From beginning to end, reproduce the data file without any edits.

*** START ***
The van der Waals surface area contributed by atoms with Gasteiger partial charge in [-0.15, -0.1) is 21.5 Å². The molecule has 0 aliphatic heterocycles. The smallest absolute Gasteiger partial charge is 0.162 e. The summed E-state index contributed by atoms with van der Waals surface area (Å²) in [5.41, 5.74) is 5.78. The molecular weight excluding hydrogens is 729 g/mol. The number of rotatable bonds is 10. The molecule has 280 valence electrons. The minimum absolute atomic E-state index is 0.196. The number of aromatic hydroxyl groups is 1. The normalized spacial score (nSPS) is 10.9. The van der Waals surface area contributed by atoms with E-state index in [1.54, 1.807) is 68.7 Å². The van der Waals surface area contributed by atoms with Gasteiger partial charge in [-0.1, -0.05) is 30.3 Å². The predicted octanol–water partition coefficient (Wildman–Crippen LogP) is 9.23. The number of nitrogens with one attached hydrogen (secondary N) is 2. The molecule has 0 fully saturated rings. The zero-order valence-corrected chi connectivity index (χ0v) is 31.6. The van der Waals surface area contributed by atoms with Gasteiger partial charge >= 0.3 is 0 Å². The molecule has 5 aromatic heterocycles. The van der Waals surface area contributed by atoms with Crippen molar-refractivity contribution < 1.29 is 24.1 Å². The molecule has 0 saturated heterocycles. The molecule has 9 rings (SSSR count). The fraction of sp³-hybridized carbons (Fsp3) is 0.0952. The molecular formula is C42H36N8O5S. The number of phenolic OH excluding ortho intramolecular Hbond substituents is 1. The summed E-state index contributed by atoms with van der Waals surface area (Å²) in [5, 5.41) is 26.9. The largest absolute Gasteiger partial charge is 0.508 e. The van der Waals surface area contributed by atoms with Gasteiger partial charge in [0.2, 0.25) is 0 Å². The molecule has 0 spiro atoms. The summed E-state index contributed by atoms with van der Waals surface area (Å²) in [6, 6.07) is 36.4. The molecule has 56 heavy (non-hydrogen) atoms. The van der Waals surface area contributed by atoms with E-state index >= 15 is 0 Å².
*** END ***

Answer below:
The van der Waals surface area contributed by atoms with Gasteiger partial charge in [-0.15, -0.1) is 21.5 Å². The molecule has 0 aliphatic heterocycles. The smallest absolute Gasteiger partial charge is 0.162 e. The summed E-state index contributed by atoms with van der Waals surface area (Å²) in [5.41, 5.74) is 5.78. The molecular weight excluding hydrogens is 729 g/mol. The number of rotatable bonds is 10. The molecule has 280 valence electrons. The minimum absolute atomic E-state index is 0.196. The number of aromatic hydroxyl groups is 1. The normalized spacial score (nSPS) is 10.9. The van der Waals surface area contributed by atoms with E-state index in [1.54, 1.807) is 68.7 Å². The van der Waals surface area contributed by atoms with Gasteiger partial charge in [-0.1, -0.05) is 30.3 Å². The predicted octanol–water partition coefficient (Wildman–Crippen LogP) is 9.23. The number of nitrogens with one attached hydrogen (secondary N) is 2. The molecule has 0 fully saturated rings. The zero-order valence-corrected chi connectivity index (χ0v) is 31.6. The van der Waals surface area contributed by atoms with Gasteiger partial charge >= 0.3 is 0 Å². The molecule has 5 aromatic heterocycles. The van der Waals surface area contributed by atoms with Crippen molar-refractivity contribution < 1.29 is 24.1 Å². The molecule has 0 saturated heterocycles. The molecule has 9 rings (SSSR count). The fraction of sp³-hybridized carbons (Fsp3) is 0.0952. The molecular formula is C42H36N8O5S. The number of phenolic OH excluding ortho intramolecular Hbond substituents is 1. The summed E-state index contributed by atoms with van der Waals surface area (Å²) in [5, 5.41) is 26.9. The largest absolute Gasteiger partial charge is 0.508 e. The van der Waals surface area contributed by atoms with Gasteiger partial charge in [0.2, 0.25) is 0 Å². The molecule has 0 spiro atoms. The summed E-state index contributed by atoms with van der Waals surface area (Å²) in [6, 6.07) is 36.4. The molecule has 56 heavy (non-hydrogen) atoms. The van der Waals surface area contributed by atoms with E-state index >= 15 is 0 Å².